Bacteria can ensure clean water say researchers
Bacteria can ensure clean water say researchers
October 24, 2006
Water is shaping up to be one of the most critical problems facing humanity. With water consumption far outstripping population growth rates due to surging industrial and agricultural demand, the World Bank estimates that 40 percent of the world’s population — more than 2.5 billion people — are enduring some form of water scarcity. In China, where massive river relocation projects to shift water from the south to the dry north are under consideration, an official government survey found that some 300 million Chinese drink unsafe water tainted by chemicals and other contaminants, while 90% of China’s cities have polluted ground water. Elsewhere, development experts say that access to reliable, safe and affordable water is key to poverty alleviation efforts and that addressing declining groundwater supplies and water pollution is be critical to raising the quality of life in poor regions.
Bruce Rittmann at the Biodesign Center at Arizona State University.
Still water experts argue that the problem is not a fundamental lack of water — there is in fact plenty of freshwater to go around — but where it’s located and growing levels of pollution. Even in places where water is not scarce, it is often contaminated or “impaired” with natural containments and fertilizer runoff containing nitrates and perchlorate.
While systems exist for dealing with these problems, they typically concentrate compounds and are costly to maintain, especially in poor parts of the world where water is most needed.
This may all soon change. Researchers at Arizona State’s Biodesign Institute have devised a way for bacteria to do the dirty work — converting wastewater to clean drinking water using a minimal amount of energy and generating no harmful waste
Researchers have long known about the existence of organisms that happily take oxidized contaminants and, with the addition of elections as hydrogen gas, reduce them into harmless substances, but delivering hydrogen to the microorganisms in a safe and effective manner has always been the sticking point. Until now.
Bruce Rittmann, Director of the Center for Environmental Biotechnology at ASU’s Biodesign Institute, has devised a way using a membrane biofilm reactor (MBfR) to transfer hydrogen directly to bacteria that convert nitrate into nitrogen gas, perchlorate into chloride ions, and other toxins into harmless forms.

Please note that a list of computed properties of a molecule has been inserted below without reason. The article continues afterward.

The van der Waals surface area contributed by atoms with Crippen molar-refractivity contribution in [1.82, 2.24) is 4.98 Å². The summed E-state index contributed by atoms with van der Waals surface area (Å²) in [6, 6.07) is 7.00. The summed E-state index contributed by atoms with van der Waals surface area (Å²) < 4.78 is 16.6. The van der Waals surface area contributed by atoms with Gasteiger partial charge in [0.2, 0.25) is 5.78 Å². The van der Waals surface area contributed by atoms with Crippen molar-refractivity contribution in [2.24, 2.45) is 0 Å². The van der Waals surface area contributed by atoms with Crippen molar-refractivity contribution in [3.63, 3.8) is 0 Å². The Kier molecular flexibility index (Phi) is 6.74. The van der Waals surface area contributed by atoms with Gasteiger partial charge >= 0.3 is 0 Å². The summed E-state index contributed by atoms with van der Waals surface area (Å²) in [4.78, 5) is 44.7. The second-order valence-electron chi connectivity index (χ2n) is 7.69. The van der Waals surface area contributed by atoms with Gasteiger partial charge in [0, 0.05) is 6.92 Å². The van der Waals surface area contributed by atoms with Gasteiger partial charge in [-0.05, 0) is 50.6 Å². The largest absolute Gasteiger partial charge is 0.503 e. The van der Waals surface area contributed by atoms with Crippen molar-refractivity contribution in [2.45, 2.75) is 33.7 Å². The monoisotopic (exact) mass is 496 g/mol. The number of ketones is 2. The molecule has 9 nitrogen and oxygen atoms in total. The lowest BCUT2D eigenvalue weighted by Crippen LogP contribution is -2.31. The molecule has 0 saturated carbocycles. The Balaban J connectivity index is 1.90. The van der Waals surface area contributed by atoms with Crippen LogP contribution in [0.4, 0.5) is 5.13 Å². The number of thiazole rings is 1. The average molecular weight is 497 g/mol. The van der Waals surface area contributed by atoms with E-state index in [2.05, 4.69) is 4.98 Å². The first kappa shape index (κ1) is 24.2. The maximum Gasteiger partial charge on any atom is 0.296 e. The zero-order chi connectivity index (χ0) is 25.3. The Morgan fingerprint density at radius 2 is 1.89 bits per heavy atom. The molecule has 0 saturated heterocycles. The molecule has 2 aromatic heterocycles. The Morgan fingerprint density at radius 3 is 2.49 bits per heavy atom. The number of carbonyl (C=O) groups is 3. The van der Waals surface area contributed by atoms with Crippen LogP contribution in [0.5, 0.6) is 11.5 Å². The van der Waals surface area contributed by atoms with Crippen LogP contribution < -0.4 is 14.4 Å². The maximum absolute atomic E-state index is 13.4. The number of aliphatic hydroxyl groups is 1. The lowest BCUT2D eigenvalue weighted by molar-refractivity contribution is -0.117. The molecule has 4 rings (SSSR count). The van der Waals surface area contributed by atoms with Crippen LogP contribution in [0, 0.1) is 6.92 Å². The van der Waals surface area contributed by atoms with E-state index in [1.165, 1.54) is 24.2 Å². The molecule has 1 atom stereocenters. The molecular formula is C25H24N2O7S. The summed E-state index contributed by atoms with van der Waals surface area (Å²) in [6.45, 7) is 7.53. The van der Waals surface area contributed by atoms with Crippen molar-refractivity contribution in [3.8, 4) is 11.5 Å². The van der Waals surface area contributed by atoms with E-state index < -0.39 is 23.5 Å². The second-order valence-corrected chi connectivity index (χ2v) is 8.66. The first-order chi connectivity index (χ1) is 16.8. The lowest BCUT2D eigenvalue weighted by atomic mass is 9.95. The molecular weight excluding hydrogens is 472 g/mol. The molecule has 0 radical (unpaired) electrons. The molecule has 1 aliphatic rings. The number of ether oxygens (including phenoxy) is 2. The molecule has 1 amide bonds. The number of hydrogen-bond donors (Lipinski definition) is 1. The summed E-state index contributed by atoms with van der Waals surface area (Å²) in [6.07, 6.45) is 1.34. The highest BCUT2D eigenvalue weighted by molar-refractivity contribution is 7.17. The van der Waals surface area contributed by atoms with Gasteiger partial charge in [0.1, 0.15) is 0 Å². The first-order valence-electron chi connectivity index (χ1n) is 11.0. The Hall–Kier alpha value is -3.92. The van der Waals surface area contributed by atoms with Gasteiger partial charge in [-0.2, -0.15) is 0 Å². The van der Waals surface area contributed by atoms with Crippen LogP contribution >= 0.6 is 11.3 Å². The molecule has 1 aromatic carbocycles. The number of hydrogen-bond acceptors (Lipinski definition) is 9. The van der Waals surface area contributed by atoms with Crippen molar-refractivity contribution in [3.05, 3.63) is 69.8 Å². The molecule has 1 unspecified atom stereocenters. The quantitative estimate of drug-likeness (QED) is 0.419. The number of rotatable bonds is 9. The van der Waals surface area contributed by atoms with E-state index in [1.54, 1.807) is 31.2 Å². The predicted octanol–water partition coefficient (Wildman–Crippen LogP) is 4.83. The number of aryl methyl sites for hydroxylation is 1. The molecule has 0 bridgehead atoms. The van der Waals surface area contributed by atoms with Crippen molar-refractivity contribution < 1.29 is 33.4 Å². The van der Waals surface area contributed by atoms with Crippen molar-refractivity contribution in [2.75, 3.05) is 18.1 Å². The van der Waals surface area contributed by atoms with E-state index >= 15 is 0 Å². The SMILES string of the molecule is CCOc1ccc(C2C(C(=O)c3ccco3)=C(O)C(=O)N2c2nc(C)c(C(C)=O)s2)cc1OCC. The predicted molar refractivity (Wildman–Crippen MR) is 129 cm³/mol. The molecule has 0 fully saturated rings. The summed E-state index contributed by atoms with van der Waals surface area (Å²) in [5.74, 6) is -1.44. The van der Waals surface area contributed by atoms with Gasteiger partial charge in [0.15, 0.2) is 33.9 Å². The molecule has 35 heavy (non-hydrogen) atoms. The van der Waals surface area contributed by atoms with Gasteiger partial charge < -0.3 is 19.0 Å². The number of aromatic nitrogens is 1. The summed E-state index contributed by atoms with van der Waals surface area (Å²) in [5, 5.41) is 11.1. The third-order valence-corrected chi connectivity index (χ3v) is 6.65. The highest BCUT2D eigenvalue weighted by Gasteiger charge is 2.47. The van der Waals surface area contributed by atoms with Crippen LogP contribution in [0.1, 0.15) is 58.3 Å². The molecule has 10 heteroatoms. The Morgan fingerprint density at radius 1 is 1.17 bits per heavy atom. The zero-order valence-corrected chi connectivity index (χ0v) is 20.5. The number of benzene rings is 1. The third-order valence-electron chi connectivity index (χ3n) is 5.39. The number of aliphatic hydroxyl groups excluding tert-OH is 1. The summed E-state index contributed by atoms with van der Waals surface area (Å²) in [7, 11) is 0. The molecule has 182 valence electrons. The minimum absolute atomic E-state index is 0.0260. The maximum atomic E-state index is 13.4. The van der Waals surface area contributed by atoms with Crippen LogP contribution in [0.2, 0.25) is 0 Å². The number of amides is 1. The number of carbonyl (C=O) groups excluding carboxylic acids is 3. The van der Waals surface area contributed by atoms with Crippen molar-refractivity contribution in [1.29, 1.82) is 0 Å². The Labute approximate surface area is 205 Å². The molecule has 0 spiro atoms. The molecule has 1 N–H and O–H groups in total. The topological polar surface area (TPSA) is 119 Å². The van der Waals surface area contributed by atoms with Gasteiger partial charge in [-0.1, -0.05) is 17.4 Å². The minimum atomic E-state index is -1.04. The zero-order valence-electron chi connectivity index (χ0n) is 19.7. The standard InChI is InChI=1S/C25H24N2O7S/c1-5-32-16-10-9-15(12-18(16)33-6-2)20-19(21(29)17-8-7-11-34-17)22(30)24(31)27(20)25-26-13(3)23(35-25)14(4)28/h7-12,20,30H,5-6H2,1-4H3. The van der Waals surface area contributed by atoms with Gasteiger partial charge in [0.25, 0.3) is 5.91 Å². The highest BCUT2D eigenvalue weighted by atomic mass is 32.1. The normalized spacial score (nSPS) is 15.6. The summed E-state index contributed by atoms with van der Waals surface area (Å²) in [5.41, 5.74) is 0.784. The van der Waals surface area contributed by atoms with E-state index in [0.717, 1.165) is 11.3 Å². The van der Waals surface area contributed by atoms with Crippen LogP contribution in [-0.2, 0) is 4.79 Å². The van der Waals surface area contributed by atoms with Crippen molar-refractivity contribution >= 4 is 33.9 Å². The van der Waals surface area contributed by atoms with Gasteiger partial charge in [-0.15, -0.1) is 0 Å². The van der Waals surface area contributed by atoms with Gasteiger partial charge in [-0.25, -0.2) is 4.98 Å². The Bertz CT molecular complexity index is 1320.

Biofilm on the surface of a membrane. The membrane wall is to the left. The biofilm is about 50 micrometers thick.
The system works by passing contaminated water through the MBfR device which is filled with thousands of tiny hollow hair-like fibers. Hydrogen is pumped through the fibers, then diffuses through the membrane to reach the microorganisms growing on its surface as a biofilm. The microorganisms oxidize the contaminants in the water and produce clean water and harmless byproducts. A small version of the device — containing about 7000 fibers — can purify 4-8 liters per minute, removing contaminants including nitrates, perchlorate, arsenate, dibromochloropropane, selenate, and chromate.
Because the MBfR operates at room temperature, produces no toxic waste, and uses little energy, it costs considerably less than existing containment-removal technologies.
Rittmann has partnered with a private sector firm to commercial and scale the technology. He expects a saleable product to be ready next year.
“The strength of the technology is that removes common contaminants without producing any waste,” said Rittmann in his office at the Biodesign Institute. “It has a lot of potential for use in municipal water plants and could even someday, be used at the village level that would otherwise lack the resources to remove these potentially harmful compounds.”
“Society is being forced to use sources of poorer quality, due to pollution of various types and the depletion of high-quality sources. When the water has poor quality, its quality must be upgraded, such as with the MBfR for a range of oxidized contaminants,” added Rittmann.
Currently, most energy production generates carbon dioxide, a potent greenhouse gas that contributes to global warming and local pollution. At the same time that carbon dioxide concentrations are rising in the atmosphere, fueling higher temperatures, burgeoning population growth of humans and livestock is producing ever-increasing amounts of organic pollution and waste. Now researchers at the Center for Biotechnology at the Biodesign Institute of Arizona State University are working on a way to solve both problems using bacteria to convert organic wastes into a source of electricity. Bruce Rittmann, Director of the Center for Environmental Biotechnology at the Biodesign Institute, and his team of researchers are developing microbial fuel cells (MFC) that can oxidize organic pollutants and create electricity from pollution.